Emily Scott is an exquisite chef located in Cornwall. Her wealth of experience and classical training in the food industry is something to behold, and her food shows it. Emily has been awarded Best Chef by South West Magazine and has made many appearances on BBC's Saturday Morning Kitchen. She prides herself with effortless cooking recipes that anyone can do from the comfort of their own kitchen. With the help of Emily, you will be able to bring a delicious meal to any dinner table with as much ease and grace as she does.
Whistlefish caught up with Emily in her home in North Cornwall where she grows some of her own produce. Emily loves to cook and create dishes with seasonal fruit and vegetables and these fig tarts are inspired by her garden. "Last year I bought a fig plant which I planted in an old wine barrel. It has thrived in our sheltered garden and has grown bigger by the day. The beautiful smooth, flat, green leaves are easily recognisable and have an unforgettable fragrance."
These Fig Tarts are the perfect desert to have following any meal around the festive period. The puff pastry makes for a perfectly light and buttery base for the fruity tang of the figs, perfectly balanced with the subtle sweetness of the redcurrant jelly. Crème fraîche is a great optional accompaniment with fig tarts to add that dash of creaminess that compliments pastry and fruit so famously well.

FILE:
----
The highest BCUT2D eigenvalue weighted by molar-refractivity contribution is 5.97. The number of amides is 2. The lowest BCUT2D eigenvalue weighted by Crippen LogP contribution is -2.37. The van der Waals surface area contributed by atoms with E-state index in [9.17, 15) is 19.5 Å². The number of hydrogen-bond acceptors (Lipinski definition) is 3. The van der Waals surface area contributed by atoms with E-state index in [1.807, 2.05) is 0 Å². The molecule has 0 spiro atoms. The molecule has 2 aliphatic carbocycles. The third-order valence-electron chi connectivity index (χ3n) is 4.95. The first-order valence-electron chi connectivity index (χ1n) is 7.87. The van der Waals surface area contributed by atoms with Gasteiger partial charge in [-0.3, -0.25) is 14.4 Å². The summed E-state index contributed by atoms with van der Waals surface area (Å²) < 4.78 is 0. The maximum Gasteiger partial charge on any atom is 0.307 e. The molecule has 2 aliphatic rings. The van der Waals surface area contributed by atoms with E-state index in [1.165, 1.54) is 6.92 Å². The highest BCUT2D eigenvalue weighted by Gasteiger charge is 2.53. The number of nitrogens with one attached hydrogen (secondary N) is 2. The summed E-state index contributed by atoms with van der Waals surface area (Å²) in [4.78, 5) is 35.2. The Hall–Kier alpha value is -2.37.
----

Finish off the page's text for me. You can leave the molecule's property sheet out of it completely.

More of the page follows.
- Preheat oven to 220C.
- Divide the pastry into 8, roll out each piece thinly on a lightly floured surface and cut into 6-inch circles.
- Place them well spaced on baking trays.
- Cut each fig across in slices and arrange them slightly overlapping on the pastry discs, leaving a 1 inch border around the edges.
- Sprinkle each tart with a teaspoon of granulated sugar and bake for about 12 minutes until the pastry is puffed up and golden and the sugar has lightly caramelised.
- Place redcurrant jelly into a pan with 2 teaspoons of water and leave over a gentle heat until melted.
- Set aside to cool.
- Remove the tarts from the oven and brush the fruit with the redcurrant glaze.
- Slide each tart onto a warm plate and serve with a dollop of crème fraiche.
Any leftover pastry from the packaging can be frozen and used next time. These tarts work equally well with ripe peaches or greengages or try a savoury version with the last of the tomatoes that have grown in your garden over the summer.
Fig tart sounds lovely, not tried it yet, (no figs) have made a feta and tomato one today mmm!